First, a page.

Bail Revocation; Best Evidence Rule – Screenshots of Text Messages

Commonwealth v. Talley, 236 A.3d 42 (Pa. Super. 2020), allocatur granted March 9, 2021, appeal docket 14 MAP 2021

In this case, the Pennsylvania Supreme Court will consider the Commonwealth’s burden of proof at a bail-revocation hearing and the scope of the Best Evidence Rule as applied to screenshots of text messages offered as evidence.

Following the dissolution of her relationship with Appellant Talley, Ms. Nesbitt began to receive threatening and harassing text messages and e-mails from unfamiliar addresses. Ms. Nesbitt stated that she had never received such messages prior to leaving Talley and did not know of any grudges that anyone else might hold toward her at that time. Based on the content, the messages appeared to be intended to lead Ms. Nesbitt to believe the messages were being sent from her child’s biological father; however, the father testified that he did not send the messages and Ms. Nesbitt confirmed that there was no animosity between her and the father at the time the messages were sent and that the father was in her presence and she did not observe him sending any messages at those times. The trial court summarized the relevant subsequent events as follows:

On June 2, 2017, Ms. Nesbitt received a text message saying that the sender was observing her at a Friendly’s restaurant. Ms. Nesbitt was, in fact, at a Friendly’s restaurant with her daughter and a friend when she received this text message. Ms. Nesbitt went to the Springfield Police Department to report this incident. An investigation of her [telephone] by Detective Robert Chiarlanza revealed that an application on her [telephone], unbeknownst to her, was sharing her location with “Daniel Talley.”

Ms. Nesbitt continued to receive vulgar, harassing and, at times, threatening text messages every day, multiple times a day until approximately mid-July 2017. She estimated that she received hundreds of messages of this nature during that time. The messages referenced elements of [Appellant’s] and Ms. Nesbitt’s prior sexual relationship that only [Appellant] knew about, such as when [Appellant] would pressure Ms. Nesbitt to have anal sex with him. The messages also used expressions that were specific to [Appellant], such as “fake love,” an expression [Appellant] would often use when accusing Ms. Nesbitt of cheating on him. Ms. Nesbitt repeatedly asked the sender of the messages to stop sending her messages. On June 14, 2017, Detective Chiarlanza confronted [Appellant] at his home and warned him to stop sending Ms. Nesbitt threatening and harassing text messages.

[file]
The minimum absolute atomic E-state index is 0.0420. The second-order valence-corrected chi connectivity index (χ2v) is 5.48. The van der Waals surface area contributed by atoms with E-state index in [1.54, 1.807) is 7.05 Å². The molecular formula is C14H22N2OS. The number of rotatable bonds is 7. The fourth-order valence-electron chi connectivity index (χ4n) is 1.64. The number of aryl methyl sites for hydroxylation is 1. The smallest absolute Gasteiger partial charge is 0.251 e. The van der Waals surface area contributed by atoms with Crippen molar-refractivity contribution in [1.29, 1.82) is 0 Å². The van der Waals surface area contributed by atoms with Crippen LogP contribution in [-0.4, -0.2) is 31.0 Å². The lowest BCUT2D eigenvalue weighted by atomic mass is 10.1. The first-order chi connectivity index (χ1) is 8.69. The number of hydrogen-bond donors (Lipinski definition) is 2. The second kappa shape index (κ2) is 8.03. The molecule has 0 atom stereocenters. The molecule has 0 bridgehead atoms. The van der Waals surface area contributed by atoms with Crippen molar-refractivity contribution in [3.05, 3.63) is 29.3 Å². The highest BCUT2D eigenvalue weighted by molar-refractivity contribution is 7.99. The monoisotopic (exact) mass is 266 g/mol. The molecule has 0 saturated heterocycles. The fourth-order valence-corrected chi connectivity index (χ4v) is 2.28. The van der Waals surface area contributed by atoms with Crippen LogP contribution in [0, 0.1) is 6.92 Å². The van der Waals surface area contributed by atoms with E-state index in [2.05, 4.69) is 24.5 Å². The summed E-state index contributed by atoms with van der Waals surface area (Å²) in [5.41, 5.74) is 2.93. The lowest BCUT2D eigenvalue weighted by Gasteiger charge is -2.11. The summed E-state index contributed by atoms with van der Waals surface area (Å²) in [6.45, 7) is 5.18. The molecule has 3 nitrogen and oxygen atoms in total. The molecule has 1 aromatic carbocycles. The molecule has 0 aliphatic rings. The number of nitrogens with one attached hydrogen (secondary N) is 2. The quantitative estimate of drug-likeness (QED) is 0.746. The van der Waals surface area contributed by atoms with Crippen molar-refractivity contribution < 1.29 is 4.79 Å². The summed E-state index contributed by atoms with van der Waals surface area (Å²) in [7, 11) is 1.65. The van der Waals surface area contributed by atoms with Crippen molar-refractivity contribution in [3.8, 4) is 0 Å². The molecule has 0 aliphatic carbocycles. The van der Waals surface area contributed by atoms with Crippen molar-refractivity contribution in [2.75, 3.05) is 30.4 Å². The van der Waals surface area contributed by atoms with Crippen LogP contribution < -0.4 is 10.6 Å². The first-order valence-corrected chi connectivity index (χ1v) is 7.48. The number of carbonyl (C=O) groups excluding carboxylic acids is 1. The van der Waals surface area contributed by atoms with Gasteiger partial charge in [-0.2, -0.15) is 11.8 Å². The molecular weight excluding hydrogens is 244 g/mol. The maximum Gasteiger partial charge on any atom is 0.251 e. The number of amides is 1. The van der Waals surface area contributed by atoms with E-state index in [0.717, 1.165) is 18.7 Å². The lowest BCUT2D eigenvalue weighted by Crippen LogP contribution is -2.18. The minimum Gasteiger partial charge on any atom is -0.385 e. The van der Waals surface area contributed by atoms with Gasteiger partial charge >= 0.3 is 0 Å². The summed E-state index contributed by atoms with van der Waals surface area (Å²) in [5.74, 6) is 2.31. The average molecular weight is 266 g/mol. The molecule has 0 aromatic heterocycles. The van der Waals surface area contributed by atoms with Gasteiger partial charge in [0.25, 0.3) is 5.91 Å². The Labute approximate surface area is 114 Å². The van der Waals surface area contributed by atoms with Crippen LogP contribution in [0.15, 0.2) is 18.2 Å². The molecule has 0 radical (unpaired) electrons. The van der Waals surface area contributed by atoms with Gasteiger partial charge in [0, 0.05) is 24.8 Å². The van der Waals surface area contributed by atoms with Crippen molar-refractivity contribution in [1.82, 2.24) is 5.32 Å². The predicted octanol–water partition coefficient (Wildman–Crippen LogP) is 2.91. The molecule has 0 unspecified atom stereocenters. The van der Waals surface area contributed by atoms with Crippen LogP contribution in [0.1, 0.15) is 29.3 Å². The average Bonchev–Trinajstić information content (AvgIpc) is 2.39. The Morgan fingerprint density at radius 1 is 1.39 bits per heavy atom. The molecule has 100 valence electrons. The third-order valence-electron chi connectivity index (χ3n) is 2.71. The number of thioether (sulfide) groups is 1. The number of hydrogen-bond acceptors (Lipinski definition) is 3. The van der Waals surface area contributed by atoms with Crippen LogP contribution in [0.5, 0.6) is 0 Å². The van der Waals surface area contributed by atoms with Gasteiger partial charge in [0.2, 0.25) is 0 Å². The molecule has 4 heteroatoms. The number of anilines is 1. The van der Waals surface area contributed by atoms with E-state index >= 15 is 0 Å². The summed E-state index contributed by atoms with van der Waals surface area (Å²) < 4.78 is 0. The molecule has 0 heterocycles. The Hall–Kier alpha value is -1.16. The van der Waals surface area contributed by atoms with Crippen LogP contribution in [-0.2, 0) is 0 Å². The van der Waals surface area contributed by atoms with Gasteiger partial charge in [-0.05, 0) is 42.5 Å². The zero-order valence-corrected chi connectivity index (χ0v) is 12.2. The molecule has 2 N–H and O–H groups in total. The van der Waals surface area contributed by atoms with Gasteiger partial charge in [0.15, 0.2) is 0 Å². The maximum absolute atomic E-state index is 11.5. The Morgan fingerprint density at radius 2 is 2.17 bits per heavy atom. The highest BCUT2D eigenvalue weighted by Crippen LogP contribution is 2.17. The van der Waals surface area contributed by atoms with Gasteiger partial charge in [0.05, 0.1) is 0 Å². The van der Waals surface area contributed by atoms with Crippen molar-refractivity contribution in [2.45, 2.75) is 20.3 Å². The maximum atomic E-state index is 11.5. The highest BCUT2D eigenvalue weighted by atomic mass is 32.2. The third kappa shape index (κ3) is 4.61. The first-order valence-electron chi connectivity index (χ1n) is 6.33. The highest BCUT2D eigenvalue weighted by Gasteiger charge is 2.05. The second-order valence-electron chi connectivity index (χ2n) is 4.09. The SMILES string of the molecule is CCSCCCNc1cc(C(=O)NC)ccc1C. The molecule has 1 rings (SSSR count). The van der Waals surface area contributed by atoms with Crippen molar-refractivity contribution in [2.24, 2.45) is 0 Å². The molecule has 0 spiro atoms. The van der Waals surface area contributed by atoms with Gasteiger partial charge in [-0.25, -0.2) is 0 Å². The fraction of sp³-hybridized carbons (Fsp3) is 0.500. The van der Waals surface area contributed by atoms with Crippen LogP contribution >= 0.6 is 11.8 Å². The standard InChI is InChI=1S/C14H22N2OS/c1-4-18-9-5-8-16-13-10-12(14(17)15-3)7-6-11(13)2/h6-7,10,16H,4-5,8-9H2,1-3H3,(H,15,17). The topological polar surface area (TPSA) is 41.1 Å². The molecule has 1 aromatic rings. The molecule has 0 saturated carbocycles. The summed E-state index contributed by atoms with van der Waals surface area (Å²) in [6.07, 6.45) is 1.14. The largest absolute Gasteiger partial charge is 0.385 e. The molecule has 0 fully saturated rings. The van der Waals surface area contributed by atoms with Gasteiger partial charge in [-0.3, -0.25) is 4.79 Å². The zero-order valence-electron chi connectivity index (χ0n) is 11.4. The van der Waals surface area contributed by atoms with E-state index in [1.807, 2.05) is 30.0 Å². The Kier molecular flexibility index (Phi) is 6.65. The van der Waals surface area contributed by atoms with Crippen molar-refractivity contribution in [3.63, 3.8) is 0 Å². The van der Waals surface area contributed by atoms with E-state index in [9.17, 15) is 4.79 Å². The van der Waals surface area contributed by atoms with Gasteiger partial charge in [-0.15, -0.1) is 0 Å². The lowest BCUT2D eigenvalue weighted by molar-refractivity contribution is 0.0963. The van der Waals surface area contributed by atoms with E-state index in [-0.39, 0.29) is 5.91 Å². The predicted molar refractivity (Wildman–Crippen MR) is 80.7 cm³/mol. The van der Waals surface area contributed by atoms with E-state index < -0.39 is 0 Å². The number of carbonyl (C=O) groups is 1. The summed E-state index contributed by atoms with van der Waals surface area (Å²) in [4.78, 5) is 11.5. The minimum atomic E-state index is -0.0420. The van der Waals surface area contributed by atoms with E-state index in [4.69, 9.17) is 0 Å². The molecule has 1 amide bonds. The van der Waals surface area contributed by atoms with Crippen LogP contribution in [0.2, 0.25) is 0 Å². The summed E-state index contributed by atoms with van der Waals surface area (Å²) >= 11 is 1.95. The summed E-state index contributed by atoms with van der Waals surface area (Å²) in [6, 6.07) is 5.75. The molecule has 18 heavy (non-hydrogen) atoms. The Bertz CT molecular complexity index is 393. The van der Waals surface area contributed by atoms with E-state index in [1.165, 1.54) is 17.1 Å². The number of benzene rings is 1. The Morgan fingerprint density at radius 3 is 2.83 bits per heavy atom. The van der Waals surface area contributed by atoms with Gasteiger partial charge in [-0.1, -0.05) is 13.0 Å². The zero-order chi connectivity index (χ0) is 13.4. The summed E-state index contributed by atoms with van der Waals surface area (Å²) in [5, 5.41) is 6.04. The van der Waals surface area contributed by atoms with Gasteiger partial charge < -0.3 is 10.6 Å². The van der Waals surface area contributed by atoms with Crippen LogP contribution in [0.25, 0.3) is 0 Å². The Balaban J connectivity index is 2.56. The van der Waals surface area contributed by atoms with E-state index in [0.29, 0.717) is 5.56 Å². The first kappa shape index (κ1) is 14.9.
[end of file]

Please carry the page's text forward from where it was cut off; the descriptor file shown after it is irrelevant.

On June 19, 2017, Ms. Nesbitt received a message with the subject “Tick tock” which read, in part, “It gonna happen, slut. You gonna pay. Comin’ soon mybe on Fox stet. You seem to like it der.” Ashley-Lynn Donnelly, a friend and neighbor of Ms. Nesbitt, testified that on the night of June 19, 2017, between 11:30 p.m. and midnight, she was sitting on a neighbor’s porch on Plymouth Avenue when she saw [Appellant’s] truck idling [without its headlights]. It began driving up and down Plymouth Avenue. After passing her a third time, she heard two loud bangs and she then went inside. She suspected these bangs may have been gunshots. Ms. Donnelly sent Ms. Nesbitt a text that night [saying] that [Appellant’s] truck was near Ms. Nesbitt’s parent’s house where Ms. Nesbitt was staying. The following day, June 20, 2017, Ms. Nesbitt noticed a bullet hole in her vehicle.

On June 20, 2017, Detective Chiarlanza went to investigate a report that a car was shot on Plymouth Avenue. His investigation revealed that “there was a bullet hole on the driver’s side that entered into the passenger compartment behind the rear door.” A small bullet fragment was recovered from the rear passenger compartment of the vehicle. That same day the police obtained and executed two search warrants for [Appellant’s] home and an arrest warrant for [Appellant]. [Appellant] was in the driveway of his residence next to his truck armed with a loaded Kel-Tec .380 semiautomatic pistol when the police arrived. Detective Chiarlanza testified the gun in [Appellant’s] possession was capable of producing a bullet hole similar to the one found in Ms. Nesbitt’s vehicle.

Investigation of [Appellant’s] home revealed a security camera. The video from the night of June 19, 2017 showed [Appellant] entering his home at 11:56 p.m., shortly after the time Ms. Donnelly testified [Appellant] was driving his truck on Plymouth Avenue when she heard two loud bangs. [Appellant] lived only a few blocks from where the shooting occurred and had time to return home within a few minutes of the shooting.

A search of [Appellant’s] computer revealed that he had searched the internet for terms including, inter alia, “VPN [Virtual Private Network],” “Torproject.org” and “Private Internet access.” [Appellant] had searched for these terms on June 16, 2017, two days after Detective Chiarlanza first visited [Appellant’s] house. Using a VPN and Tor, a web browser, allows a person to [conduct anonymous searches] or hide their online presence and activity. [Appellant] also had a virtual machine installed on his computer allowing him to conceal any activity conducted on that computer by completely compartmentalizing that activity within the virtual machine so that it could later be deleted without a trace. Analysis of [Appellant’s] computer further revealed that he had been learning how to send e-mails from fictionalized e-mail addresses to cellular telephone numbers using a website. There was also evidence that on June 20, 2017, [Appellant] accessed the online schedule that Ms. Nesbitt used for her job.